A maximum 10-year jail term for lying about recent travel history has been defended by the government.
Transport Secretary Grant Shapps said the British public “would expect pretty strong action” and the maximum sentence reflects the seriousness of the crime.
It was criticised by former Supreme Court judge Lord Sumption who said lower tariffs exist for sex offences.
From Monday, people arriving in England from “red list” countries must isolate for 10 days in hotels, costing £1,750.
It follows concerns that existing vaccines being rolled out in the UK may struggle to control new virus variants identified around the world.
Meanwhile, Mr Shapps said people should not be booking holidays either in the UK or abroad, and that it was “too soon” for sun-seekers to plan getaways.
“People shouldn’t be booking holidays right now – not domestically or internationally,” he told the Today programme, prompting the travel industry to warn of another lost summer.
It comes as Prime Minister Boris Johnson told MPs the public would need to “get used to the idea of vaccinating and then re-vaccinating in the autumn” due to new variants.
And, speaking at Prime Minister’s Questions, he said the hotel quarantine plan was “measured” and “proportionate”.
Writing in the Daily Telegraph, Lord Sumption accused Health Secretary Matt Hancock – who announced the latest measures – of losing his connection with reality.
“Ten years is the maximum sentence for threats to kill, non-fatal poisoning or indecent assault,” he wrote.
“Does Mr Hancock really think that non-disclosure of a visit to Portugal is worse than the large number of violent firearms offences or sexual offences involving minors, for which the maximum is seven years?”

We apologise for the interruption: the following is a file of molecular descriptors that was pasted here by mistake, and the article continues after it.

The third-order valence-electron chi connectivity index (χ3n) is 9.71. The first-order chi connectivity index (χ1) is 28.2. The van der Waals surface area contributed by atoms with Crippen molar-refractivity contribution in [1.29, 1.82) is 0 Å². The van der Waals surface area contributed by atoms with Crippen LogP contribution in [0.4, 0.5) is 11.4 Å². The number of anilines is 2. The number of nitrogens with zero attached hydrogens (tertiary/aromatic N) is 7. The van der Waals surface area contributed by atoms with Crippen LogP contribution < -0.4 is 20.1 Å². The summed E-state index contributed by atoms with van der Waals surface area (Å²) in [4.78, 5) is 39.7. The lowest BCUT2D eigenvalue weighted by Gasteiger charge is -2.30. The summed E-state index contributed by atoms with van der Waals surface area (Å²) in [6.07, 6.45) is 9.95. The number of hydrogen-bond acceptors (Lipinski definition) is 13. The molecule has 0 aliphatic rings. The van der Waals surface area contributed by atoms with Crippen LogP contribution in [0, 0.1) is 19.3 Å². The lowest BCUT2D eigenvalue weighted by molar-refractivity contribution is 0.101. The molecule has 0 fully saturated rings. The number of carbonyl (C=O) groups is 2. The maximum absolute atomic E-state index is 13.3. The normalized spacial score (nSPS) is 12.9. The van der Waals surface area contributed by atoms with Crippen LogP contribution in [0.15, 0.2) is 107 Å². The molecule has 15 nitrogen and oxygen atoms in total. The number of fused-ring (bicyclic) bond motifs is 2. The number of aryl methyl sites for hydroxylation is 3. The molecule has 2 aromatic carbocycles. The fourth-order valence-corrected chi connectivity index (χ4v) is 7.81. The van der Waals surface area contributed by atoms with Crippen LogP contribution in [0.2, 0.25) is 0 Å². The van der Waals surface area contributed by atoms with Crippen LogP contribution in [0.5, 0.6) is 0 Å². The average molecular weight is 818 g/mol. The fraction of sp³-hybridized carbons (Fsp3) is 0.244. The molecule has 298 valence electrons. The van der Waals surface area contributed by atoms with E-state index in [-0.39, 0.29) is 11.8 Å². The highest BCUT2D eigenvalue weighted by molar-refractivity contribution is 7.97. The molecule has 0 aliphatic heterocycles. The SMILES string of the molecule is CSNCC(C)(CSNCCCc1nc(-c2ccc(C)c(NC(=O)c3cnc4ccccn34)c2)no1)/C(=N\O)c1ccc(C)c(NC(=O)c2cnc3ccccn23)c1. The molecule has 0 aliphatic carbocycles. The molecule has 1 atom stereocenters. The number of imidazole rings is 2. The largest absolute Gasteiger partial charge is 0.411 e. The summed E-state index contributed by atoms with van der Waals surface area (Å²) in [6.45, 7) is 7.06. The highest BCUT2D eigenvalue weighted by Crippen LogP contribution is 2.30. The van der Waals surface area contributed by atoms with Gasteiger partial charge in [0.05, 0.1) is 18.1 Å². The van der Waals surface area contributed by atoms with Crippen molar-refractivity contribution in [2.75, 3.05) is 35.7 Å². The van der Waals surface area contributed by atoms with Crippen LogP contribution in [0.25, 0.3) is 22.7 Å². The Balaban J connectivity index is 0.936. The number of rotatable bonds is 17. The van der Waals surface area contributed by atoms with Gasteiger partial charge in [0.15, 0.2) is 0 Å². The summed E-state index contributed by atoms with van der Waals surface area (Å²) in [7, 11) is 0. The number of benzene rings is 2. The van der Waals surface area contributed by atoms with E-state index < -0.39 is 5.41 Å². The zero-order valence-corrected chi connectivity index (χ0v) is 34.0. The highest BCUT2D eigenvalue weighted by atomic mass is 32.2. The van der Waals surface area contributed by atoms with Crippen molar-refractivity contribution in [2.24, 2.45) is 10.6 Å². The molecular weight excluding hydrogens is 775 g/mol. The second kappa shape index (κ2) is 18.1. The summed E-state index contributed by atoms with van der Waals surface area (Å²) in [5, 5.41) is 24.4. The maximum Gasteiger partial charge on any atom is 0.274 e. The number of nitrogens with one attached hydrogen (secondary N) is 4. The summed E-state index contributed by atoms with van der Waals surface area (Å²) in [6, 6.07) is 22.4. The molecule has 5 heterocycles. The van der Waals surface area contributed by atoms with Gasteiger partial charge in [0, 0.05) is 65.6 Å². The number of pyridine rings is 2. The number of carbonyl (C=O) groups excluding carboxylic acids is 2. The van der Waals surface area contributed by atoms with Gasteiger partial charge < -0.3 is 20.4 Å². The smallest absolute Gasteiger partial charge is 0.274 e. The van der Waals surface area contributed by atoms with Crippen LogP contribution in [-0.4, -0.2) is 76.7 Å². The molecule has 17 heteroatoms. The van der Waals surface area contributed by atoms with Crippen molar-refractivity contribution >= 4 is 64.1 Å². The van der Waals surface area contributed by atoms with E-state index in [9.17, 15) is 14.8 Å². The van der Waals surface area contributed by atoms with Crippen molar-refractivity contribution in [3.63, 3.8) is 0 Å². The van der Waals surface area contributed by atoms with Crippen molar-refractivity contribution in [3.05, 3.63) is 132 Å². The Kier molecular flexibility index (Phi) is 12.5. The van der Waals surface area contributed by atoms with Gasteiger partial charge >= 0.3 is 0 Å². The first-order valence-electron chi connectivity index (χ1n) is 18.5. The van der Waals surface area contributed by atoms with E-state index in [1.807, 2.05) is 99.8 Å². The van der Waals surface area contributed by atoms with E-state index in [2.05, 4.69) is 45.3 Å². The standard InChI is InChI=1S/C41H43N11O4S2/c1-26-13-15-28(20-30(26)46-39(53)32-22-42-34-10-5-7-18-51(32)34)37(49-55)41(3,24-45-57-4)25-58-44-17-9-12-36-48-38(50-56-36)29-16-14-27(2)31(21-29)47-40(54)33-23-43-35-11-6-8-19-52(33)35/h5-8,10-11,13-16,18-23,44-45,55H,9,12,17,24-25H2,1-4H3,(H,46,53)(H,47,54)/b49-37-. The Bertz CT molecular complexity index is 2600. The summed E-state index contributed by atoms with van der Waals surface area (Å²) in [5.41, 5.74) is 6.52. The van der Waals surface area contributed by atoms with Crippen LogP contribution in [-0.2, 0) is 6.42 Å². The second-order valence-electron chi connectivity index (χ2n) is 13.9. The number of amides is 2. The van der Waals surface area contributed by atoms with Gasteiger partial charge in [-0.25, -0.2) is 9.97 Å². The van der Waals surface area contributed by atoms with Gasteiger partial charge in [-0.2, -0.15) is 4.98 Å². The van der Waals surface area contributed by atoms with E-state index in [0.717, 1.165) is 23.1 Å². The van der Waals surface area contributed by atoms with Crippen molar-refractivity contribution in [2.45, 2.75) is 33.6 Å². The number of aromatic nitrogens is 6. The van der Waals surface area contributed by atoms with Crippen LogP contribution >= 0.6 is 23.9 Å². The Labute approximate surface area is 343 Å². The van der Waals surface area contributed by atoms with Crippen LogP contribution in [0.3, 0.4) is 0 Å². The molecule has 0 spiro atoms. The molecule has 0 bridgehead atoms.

Former Tory MP and ex-attorney general Dominic Grieve said the 10-year penalty was “a mistake”, “exaggerated” and “entirely disproportionate”.
He told BBC Radio 4’s Today programme: “The reality is that nobody would get such a sentence anyway, the courts are simply not going to impose it.
“Now I recognise that the government has to put down strict rules and needs to have penalties to enforce them.
“But to suggest that a 10-year sentence is going to result from a false declaration on a form on landing at Heathrow Airport is, I think, a mistake because it is exaggerated, it is not going to happen.”
‘Lie and cheat’
Failing to quarantine in a designated hotel after arriving from a “red list” country will carry a fine of between £5,000 and £10,000.
The 10-year jail term would be the maximum penalty for anyone found to have falsified their travel history on the mandatory passenger locator form filled in by travellers when they arrive in the UK.
New border measures also require international arrivals to pay for additional tests during their quarantine period.
Downing Street said MPs will not be asked to vote on the plans as the government will be including the restrictions under the Forgery and Counterfeiting Act 1981.
Asked about harsh penalties attached to the new measures, Mr Shapps told BBC Breakfast those who are fined as much as £10,000 would have to “go out of their way to lie and cheat” the new system.
Mr Shapps said the 10-year maximum jail term reflected the “serious” nature of the offence.
“I think the British public would expect pretty strong action” for those who seek to evade hotel quarantine, he said.